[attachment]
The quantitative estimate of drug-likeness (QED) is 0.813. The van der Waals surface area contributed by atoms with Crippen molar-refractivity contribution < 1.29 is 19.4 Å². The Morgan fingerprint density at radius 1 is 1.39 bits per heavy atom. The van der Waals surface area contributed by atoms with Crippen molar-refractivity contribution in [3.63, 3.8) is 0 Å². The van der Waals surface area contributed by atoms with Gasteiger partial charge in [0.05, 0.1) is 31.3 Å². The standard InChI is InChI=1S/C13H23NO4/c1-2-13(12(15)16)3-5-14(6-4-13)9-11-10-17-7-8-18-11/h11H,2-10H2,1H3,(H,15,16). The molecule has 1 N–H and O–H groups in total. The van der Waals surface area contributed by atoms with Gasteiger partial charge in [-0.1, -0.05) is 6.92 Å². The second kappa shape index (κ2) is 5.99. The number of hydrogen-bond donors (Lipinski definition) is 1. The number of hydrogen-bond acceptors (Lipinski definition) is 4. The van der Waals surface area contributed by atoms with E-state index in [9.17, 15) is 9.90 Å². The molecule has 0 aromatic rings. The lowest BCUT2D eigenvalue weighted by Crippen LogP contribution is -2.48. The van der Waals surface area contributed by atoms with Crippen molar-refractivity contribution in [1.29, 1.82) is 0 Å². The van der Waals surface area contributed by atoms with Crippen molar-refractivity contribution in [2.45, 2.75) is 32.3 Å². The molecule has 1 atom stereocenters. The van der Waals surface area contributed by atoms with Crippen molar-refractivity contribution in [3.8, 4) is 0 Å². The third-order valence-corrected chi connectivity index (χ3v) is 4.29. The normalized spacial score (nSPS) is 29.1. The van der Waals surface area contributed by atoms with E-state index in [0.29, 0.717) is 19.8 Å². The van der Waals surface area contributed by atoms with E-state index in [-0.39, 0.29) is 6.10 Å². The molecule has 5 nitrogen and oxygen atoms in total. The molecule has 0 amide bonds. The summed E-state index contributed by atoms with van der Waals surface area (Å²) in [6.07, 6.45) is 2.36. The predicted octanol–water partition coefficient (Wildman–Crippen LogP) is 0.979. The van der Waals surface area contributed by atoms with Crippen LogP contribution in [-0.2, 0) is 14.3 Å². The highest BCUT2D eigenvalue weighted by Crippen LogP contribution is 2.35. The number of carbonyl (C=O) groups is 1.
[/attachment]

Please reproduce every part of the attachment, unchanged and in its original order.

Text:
The quantitative estimate of drug-likeness (QED) is 0.813. The van der Waals surface area contributed by atoms with Crippen molar-refractivity contribution < 1.29 is 19.4 Å². The Morgan fingerprint density at radius 1 is 1.39 bits per heavy atom. The van der Waals surface area contributed by atoms with Crippen molar-refractivity contribution in [3.63, 3.8) is 0 Å². The van der Waals surface area contributed by atoms with Gasteiger partial charge in [0.05, 0.1) is 31.3 Å². The standard InChI is InChI=1S/C13H23NO4/c1-2-13(12(15)16)3-5-14(6-4-13)9-11-10-17-7-8-18-11/h11H,2-10H2,1H3,(H,15,16). The molecule has 1 N–H and O–H groups in total. The van der Waals surface area contributed by atoms with Gasteiger partial charge in [-0.1, -0.05) is 6.92 Å². The second kappa shape index (κ2) is 5.99. The number of hydrogen-bond donors (Lipinski definition) is 1. The number of hydrogen-bond acceptors (Lipinski definition) is 4. The van der Waals surface area contributed by atoms with E-state index in [9.17, 15) is 9.90 Å². The molecule has 0 aromatic rings. The lowest BCUT2D eigenvalue weighted by Crippen LogP contribution is -2.48. The van der Waals surface area contributed by atoms with Crippen molar-refractivity contribution in [1.29, 1.82) is 0 Å². The van der Waals surface area contributed by atoms with Crippen molar-refractivity contribution in [2.45, 2.75) is 32.3 Å². The molecule has 1 atom stereocenters. The van der Waals surface area contributed by atoms with Crippen molar-refractivity contribution in [3.8, 4) is 0 Å². The third-order valence-corrected chi connectivity index (χ3v) is 4.29. The normalized spacial score (nSPS) is 29.1. The van der Waals surface area contributed by atoms with E-state index in [0.29, 0.717) is 19.8 Å². The van der Waals surface area contributed by atoms with E-state index in [-0.39, 0.29) is 6.10 Å². The molecule has 5 nitrogen and oxygen atoms in total. The molecule has 0 amide bonds. The summed E-state index contributed by atoms with van der Waals surface area (Å²) in [6.07, 6.45) is 2.36. The predicted octanol–water partition coefficient (Wildman–Crippen LogP) is 0.979. The van der Waals surface area contributed by atoms with Crippen LogP contribution in [-0.2, 0) is 14.3 Å². The highest BCUT2D eigenvalue weighted by Crippen LogP contribution is 2.35. The number of carbonyl (C=O) groups is 1.